Yunfeng Zhao, PhD, assistant professor in the Department of Pharmacology, Toxicology & Neuroscience, has received a two-year National Cancer Institute grant for research that could ultimately lead to new cancer treatments. The grant is worth nearly $150,000.
Dr. Zhao’s lab will try to determine if suppressing a specific enzyme which has been shown to be active during the early stages of tumor formation could prevent or inhibit certain kinds of cancer. A secondary goal of the research is to see if cell damage from too much oxygen activates the enzyme, which is known as PKM2. Oxidative damage has been implicated in the cause of many diseases, including cancer.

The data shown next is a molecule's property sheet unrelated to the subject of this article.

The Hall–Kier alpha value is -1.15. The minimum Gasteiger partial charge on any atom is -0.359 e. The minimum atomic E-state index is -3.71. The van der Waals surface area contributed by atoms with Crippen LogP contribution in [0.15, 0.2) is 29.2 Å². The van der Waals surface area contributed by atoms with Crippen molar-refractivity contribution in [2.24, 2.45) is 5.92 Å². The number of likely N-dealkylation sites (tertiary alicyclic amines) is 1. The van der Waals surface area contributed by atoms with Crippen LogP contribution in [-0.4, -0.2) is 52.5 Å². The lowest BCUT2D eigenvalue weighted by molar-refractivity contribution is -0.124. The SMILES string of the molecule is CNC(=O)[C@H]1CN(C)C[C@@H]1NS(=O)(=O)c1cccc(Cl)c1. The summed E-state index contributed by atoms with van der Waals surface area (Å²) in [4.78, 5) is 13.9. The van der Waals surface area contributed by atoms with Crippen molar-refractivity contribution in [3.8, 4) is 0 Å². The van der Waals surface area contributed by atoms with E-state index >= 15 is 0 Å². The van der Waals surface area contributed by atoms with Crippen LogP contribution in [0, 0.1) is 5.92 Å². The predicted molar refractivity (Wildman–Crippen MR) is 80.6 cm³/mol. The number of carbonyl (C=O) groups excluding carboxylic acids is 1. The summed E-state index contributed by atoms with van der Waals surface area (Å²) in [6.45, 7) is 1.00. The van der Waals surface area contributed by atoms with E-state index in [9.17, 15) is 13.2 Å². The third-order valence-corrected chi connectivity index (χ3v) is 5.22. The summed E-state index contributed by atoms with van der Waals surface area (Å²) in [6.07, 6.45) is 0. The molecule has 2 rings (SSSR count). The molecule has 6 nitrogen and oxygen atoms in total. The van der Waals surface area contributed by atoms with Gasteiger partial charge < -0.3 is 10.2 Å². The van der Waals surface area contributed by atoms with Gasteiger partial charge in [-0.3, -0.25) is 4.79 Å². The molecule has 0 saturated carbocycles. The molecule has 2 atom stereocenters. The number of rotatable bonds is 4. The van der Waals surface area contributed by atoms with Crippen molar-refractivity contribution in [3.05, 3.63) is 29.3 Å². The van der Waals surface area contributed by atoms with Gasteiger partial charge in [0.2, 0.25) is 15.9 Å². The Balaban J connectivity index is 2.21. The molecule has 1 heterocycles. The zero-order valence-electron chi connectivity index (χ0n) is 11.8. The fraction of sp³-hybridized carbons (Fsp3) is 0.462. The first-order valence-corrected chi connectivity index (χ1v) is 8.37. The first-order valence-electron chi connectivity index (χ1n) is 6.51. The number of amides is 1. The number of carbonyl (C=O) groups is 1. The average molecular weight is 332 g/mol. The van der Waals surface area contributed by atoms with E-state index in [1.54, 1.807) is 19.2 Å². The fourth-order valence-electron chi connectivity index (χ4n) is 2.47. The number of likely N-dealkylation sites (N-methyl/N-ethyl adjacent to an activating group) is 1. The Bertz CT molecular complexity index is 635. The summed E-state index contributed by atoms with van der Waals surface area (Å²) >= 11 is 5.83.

The scientists will study the effects of a compound made from a natural Chinese herb on skin cancer cells in mice. The herb, which is used in traditional medicine for treatment of infections and fever, has the same molecular structure as a chemical known to inhibit the PKM2. If the compound works to suppress or slow tumor formation, scientists will be able to use their new knowledge about the mechanism of the enzyme to develop drugs that target it.